Adenosine, lidocaine and Mg²⁺ (ALM)fluid therapy attenuates systemic inflammation, platelet dysfunction and coagulopathy after non-compressible truncal hemorrhage

Letson, Hayley, and Dobson, Geoffrey (2017) Adenosine, lidocaine and Mg²⁺ (ALM)fluid therapy attenuates systemic inflammation, platelet dysfunction and coagulopathy after non-compressible truncal hemorrhage. PLoS ONE, 12 (11). e0188144.

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Background: Systemic inflammation and coagulopathy are major drivers of injury progression following hemorrhagic trauma. Our aim was to examine the effect of small-volume 3% NaCl adenosine, lidocaine and Mg2+ (ALM) bolus and 0.9% NaCl/ALM ‘drip’ on inflammation and coagulation in a rat model of hemorrhagic shock.

Methods: Sprague-Dawley rats (429±4 g) were randomly assigned to: 1) shams, 2) no-treatment, 3) saline-controls, 4) ALM-therapy, and 5) Hextend®. Hemorrhage was induced in anesthetized-ventilated animals by liver resection (60% left lateral lobe and 50% medial lobe). After 15 min, a bolus of 3% NaCl ± ALM (0.7 ml/kg) was administered intravenously (Phase 1) followed 60 min later by 4 hour infusion of 0.9% NaCl ± ALM (0.5 ml/kg/hour) with 1-hour monitoring (Phase 2). Plasma cytokines were measured on Magpix® and coagulation using Stago/Rotational Thromboelastometry.

Results: After Phase 1, saline-controls, no-treatment and Hextend® groups showed significant falls in white and red cells, hemoglobin and hematocrit (up to 30%), whereas ALM animals had similar values to shams (9–15% losses). After Phase 2, these deficits in non-ALM groups were accompanied by profound systemic inflammation. In contrast, after Phase 1 ALM-treated animals had undetectable plasma levels of IL-1α and IL-1β, and IL-2, IL-6 and TNF-α were below baseline, and after Phase 2 they were less or similar to shams. Non-ALM groups (except shams) also lost their ability to aggregate platelets, had lower plasma fibrinogen levels, and were hypocoagulable. ALM-treated animals had 50-fold higher ADP-induced platelet aggregation, and 9.3-times higher collagen-induced aggregation compared to saline-controls, and had little or no coagulopathy with significantly higher fibrinogen shifting towards baseline. Hextend® had poor outcomes.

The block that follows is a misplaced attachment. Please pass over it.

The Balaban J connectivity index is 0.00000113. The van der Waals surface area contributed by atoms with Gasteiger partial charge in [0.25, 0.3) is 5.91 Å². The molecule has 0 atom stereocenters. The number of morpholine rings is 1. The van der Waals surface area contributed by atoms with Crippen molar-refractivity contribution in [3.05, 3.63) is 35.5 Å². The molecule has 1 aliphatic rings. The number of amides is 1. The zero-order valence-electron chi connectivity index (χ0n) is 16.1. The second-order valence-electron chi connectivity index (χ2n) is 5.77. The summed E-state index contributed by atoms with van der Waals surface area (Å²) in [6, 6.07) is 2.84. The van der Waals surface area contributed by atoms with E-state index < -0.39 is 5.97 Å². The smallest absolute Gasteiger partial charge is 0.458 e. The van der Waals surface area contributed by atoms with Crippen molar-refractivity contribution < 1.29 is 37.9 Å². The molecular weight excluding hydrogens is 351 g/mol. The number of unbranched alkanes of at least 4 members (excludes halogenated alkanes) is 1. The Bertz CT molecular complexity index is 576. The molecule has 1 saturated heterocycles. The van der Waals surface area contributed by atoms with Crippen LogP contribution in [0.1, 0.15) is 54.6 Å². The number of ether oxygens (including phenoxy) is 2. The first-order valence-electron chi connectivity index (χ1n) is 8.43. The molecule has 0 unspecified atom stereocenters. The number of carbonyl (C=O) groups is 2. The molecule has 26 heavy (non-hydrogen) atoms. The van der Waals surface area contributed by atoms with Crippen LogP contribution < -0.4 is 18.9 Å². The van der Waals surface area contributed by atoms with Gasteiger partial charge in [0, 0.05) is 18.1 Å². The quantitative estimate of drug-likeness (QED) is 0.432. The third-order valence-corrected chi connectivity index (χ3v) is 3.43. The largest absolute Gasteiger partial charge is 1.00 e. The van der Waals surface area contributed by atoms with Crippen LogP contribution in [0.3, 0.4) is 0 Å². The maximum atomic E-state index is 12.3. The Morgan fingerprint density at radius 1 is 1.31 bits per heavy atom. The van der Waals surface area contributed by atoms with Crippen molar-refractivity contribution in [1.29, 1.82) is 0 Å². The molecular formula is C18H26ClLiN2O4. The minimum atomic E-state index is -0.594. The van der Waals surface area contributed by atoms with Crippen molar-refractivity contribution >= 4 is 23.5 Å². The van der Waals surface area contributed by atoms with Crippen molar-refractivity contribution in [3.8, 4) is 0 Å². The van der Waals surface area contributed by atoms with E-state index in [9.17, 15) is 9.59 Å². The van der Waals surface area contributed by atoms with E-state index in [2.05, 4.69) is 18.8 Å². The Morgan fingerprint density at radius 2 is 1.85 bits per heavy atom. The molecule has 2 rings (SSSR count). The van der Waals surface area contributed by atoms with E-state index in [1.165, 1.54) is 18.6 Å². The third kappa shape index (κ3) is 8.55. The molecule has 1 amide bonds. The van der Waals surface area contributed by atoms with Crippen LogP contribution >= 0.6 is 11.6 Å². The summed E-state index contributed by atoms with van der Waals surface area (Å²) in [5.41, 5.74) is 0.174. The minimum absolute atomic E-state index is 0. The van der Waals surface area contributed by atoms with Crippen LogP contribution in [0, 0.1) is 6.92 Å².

Conclusions: Small-volume ALM bolus/drip mounted a frontline defense against non-compressible traumatic hemorrhage by defending immune cell numbers, suppressing systemic inflammation, improving platelet aggregation and correcting coagulopathy. Saline-controls were equivalent to no-treatment. Possible mechanisms of ALM's immune-bolstering effect are discussed.

Item ID: 51696
Item Type: Article (Research - C1)
ISSN: 1932-6203
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This is an open access article distributed under the terms of the Creative Commons Attribution License, which permits unrestricted use, distribution, and reproduction in any medium, provided the original author and source are credited.

Funders: USSOCOM, IACUC protocol A2118, USAMRMC proposal SO13004 under Award No. W81XWH-15-1-0002
Research Data: http://dx.d 4225/28/59c 44610046 7b
Date Deposited: 22 Feb 2018 02:59
FoR Codes: 11 MEDICAL AND HEALTH SCIENCES > 1103 Clinical Sciences > 110305 Emergency Medicine @ 30%
11 MEDICAL AND HEALTH SCIENCES > 1103 Clinical Sciences > 110399 Clinical Sciences not elsewhere classified @ 70%
SEO Codes: 92 HEALTH > 9201 Clinical Health (Organs, Diseases and Abnormal Conditions) > 920199 Clinical Health (Organs, Diseases and Abnormal Conditions) not elsewhere classified @ 100%
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